" Within, the chamber had a doorway at each side, covered by a pediment with a trefoil-headed niche, containing a bust of the Hindu triad.

" This representation was itself only another symbol of the Sun, who was Brahma, or the Creator, at morn, Vishnu, or the Preserver, at noon, Siva, or the Destroyer, at even.

" The chamber was lighted during the day by semicircular openings over the closed doorways on the three sides, but in the evening, as the entrance was to the westward, the image of the
glorious sun was illumined by his own setting beams.


" The temple is enclosed by a pillared quadrangle 220 feet in length by 142 feet in breadth, containing 84 fluted columns. This number the Chourasi (84) of the Hindus is especially emblematic of the sun, as it is the multiple of the twelve mansions of the ecliptic (typified by 12 spokes in his chariot -wheel) through which he is carried by his seven steeds in one year ; or it is the product of his seven rays multiplied by the twelve signs of the Zodiac. The 84 pillars are therefore most probably intended for that number of solar rays. Thus, even the colonnade is made typical of the deity to whom the temple is consecrated.

" It overlooks the finest view in Kashmir, and perhaps in the known world. Beneath it lies the Paradise of the East, with its sacred streams and cedarn glens, its brown orchards and green fields, surrounded on all sides by vast snowy mountains, whose lofty peaks seem to smile upon the beautiful valley below. The vast extent of the scene makes it sublime, for this magnificent view of Kashmir is no pretty peep into a half-mile glen ; but the full display of a valley 60 miles in breadth, and upwards of 100 miles in length, the whole of which lies beneath the ken of the wonderful Marttand."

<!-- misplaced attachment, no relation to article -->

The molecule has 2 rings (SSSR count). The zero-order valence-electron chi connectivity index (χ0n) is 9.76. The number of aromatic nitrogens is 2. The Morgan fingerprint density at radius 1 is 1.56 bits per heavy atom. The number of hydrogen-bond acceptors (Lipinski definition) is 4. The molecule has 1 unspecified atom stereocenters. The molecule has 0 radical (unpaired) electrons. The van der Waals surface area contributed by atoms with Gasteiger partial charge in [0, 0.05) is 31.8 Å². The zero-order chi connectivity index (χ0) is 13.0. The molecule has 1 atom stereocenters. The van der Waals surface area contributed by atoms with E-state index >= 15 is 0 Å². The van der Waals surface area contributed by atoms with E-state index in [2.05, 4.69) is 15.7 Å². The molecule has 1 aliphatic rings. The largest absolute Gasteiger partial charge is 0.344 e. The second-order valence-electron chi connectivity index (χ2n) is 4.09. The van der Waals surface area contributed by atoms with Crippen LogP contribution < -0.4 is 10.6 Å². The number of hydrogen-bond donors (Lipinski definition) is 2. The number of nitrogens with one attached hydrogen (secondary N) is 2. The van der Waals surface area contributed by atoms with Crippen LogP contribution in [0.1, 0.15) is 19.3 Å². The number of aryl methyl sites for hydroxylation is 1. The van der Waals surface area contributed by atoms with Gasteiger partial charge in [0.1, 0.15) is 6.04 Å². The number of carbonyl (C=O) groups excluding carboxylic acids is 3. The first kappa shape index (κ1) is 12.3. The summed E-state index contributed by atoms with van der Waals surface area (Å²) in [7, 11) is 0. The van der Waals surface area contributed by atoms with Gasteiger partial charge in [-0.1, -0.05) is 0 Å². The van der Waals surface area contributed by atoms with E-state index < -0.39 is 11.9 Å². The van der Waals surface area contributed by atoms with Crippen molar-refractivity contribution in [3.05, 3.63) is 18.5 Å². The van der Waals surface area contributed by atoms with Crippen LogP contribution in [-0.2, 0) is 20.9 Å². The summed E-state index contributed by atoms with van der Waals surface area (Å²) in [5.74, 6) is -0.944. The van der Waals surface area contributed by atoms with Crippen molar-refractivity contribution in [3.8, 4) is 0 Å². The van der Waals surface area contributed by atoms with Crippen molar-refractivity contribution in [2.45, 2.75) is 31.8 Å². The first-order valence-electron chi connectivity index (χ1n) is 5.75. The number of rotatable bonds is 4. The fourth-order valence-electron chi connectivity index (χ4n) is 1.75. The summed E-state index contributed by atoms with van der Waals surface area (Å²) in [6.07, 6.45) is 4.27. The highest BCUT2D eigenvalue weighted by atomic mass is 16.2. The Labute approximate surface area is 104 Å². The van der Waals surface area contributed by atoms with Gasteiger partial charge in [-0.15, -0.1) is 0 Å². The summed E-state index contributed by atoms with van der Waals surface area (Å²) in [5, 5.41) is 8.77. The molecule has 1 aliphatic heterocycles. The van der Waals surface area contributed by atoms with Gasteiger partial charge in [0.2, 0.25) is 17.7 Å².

A stream of water passed through the quadrangle, and is supposed to have been filled on ceremonial occasions. From General Cunningham's description, Mr. Sulmann, an artist who has given much attention to the study of Indian architecture, produced the accompanying drawing, which may very closely represent the temple in its former glory.
Martand, as it must have been
From Marttand a short walk leads to the sacred springs and grove of Barwun on the plain at the base of the karaya. Seated near the tank a group of Hindoos surrounded a calf, which a priest, grasping the tail, poured water over, and prayed. He was consecrating it, to become a sacred bull in after-life. This operation completed, the calf walked off, and the priest with the devotees knelt beside the water. Before them was a tin platter of roasted maize, and continuing to drone in a loud voice not unlike a presbyterian preacher, they threw handfuls of the corn into the water, at which the fish rose on all sides. But when the prayer was ended and the remainder of the corn was thrown in at once, a hill of fish rushed at it, many supported above the water by the shoal of their companions below.

" Angler, wouldst thou be guiltless ? then forbear, For these are sacred fishes that swim here."

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Read complete An Essay on the Arian Order of Architecture, as exhibited in the Temples of Kashmir (1848) here: